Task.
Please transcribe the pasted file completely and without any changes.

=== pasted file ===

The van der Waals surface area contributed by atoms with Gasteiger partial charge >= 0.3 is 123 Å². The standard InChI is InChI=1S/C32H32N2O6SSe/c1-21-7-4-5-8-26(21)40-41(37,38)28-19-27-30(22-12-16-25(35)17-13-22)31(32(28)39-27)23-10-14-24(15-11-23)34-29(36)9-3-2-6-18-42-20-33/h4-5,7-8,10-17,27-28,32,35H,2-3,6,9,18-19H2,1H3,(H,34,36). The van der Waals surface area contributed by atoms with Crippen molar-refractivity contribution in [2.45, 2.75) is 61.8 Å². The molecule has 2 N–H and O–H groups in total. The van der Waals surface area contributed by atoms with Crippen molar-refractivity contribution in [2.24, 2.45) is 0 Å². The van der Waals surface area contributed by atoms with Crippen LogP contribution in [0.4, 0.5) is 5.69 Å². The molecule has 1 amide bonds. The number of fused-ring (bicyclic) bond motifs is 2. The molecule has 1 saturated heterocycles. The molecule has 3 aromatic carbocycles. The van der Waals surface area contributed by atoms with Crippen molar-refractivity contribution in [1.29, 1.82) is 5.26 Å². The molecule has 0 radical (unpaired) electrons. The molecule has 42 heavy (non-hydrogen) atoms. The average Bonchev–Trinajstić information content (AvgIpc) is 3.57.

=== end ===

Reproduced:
The van der Waals surface area contributed by atoms with Gasteiger partial charge >= 0.3 is 123 Å². The standard InChI is InChI=1S/C32H32N2O6SSe/c1-21-7-4-5-8-26(21)40-41(37,38)28-19-27-30(22-12-16-25(35)17-13-22)31(32(28)39-27)23-10-14-24(15-11-23)34-29(36)9-3-2-6-18-42-20-33/h4-5,7-8,10-17,27-28,32,35H,2-3,6,9,18-19H2,1H3,(H,34,36). The van der Waals surface area contributed by atoms with Crippen molar-refractivity contribution in [2.45, 2.75) is 61.8 Å². The molecule has 2 N–H and O–H groups in total. The van der Waals surface area contributed by atoms with Crippen molar-refractivity contribution in [2.24, 2.45) is 0 Å². The van der Waals surface area contributed by atoms with Crippen LogP contribution in [0.4, 0.5) is 5.69 Å². The molecule has 1 amide bonds. The number of fused-ring (bicyclic) bond motifs is 2. The molecule has 1 saturated heterocycles. The molecule has 3 aromatic carbocycles. The van der Waals surface area contributed by atoms with Crippen molar-refractivity contribution in [1.29, 1.82) is 5.26 Å². The molecule has 0 radical (unpaired) electrons. The molecule has 42 heavy (non-hydrogen) atoms. The average Bonchev–Trinajstić information content (AvgIpc) is 3.57.